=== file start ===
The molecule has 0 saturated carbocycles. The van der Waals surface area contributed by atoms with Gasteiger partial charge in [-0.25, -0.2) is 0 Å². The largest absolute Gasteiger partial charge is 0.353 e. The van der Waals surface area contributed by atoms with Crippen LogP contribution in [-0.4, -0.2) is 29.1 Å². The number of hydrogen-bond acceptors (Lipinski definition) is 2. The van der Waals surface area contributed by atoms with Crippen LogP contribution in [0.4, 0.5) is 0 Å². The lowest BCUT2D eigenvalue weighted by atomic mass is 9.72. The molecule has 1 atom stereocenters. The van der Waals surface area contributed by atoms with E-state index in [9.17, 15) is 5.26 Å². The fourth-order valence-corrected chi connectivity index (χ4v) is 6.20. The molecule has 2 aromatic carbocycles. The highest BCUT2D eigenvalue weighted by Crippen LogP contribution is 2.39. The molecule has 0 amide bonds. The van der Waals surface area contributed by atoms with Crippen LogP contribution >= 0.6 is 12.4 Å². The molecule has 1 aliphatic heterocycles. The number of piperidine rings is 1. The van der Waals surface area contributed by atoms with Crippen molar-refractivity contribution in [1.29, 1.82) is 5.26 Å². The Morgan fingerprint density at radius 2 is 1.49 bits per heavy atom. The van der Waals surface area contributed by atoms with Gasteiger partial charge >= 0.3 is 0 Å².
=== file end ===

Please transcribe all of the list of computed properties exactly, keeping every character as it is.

The molecule has 0 saturated carbocycles. The van der Waals surface area contributed by atoms with Gasteiger partial charge in [-0.25, -0.2) is 0 Å². The largest absolute Gasteiger partial charge is 0.353 e. The van der Waals surface area contributed by atoms with Crippen LogP contribution in [-0.4, -0.2) is 29.1 Å². The number of hydrogen-bond acceptors (Lipinski definition) is 2. The van der Waals surface area contributed by atoms with Crippen LogP contribution in [0.4, 0.5) is 0 Å². The lowest BCUT2D eigenvalue weighted by atomic mass is 9.72. The molecule has 1 atom stereocenters. The van der Waals surface area contributed by atoms with E-state index in [9.17, 15) is 5.26 Å². The fourth-order valence-corrected chi connectivity index (χ4v) is 6.20. The molecule has 2 aromatic carbocycles. The highest BCUT2D eigenvalue weighted by Crippen LogP contribution is 2.39. The molecule has 0 amide bonds. The van der Waals surface area contributed by atoms with Crippen LogP contribution >= 0.6 is 12.4 Å². The molecule has 1 aliphatic heterocycles. The number of piperidine rings is 1. The van der Waals surface area contributed by atoms with Crippen molar-refractivity contribution in [1.29, 1.82) is 5.26 Å². The Morgan fingerprint density at radius 2 is 1.49 bits per heavy atom. The van der Waals surface area contributed by atoms with Gasteiger partial charge >= 0.3 is 0 Å².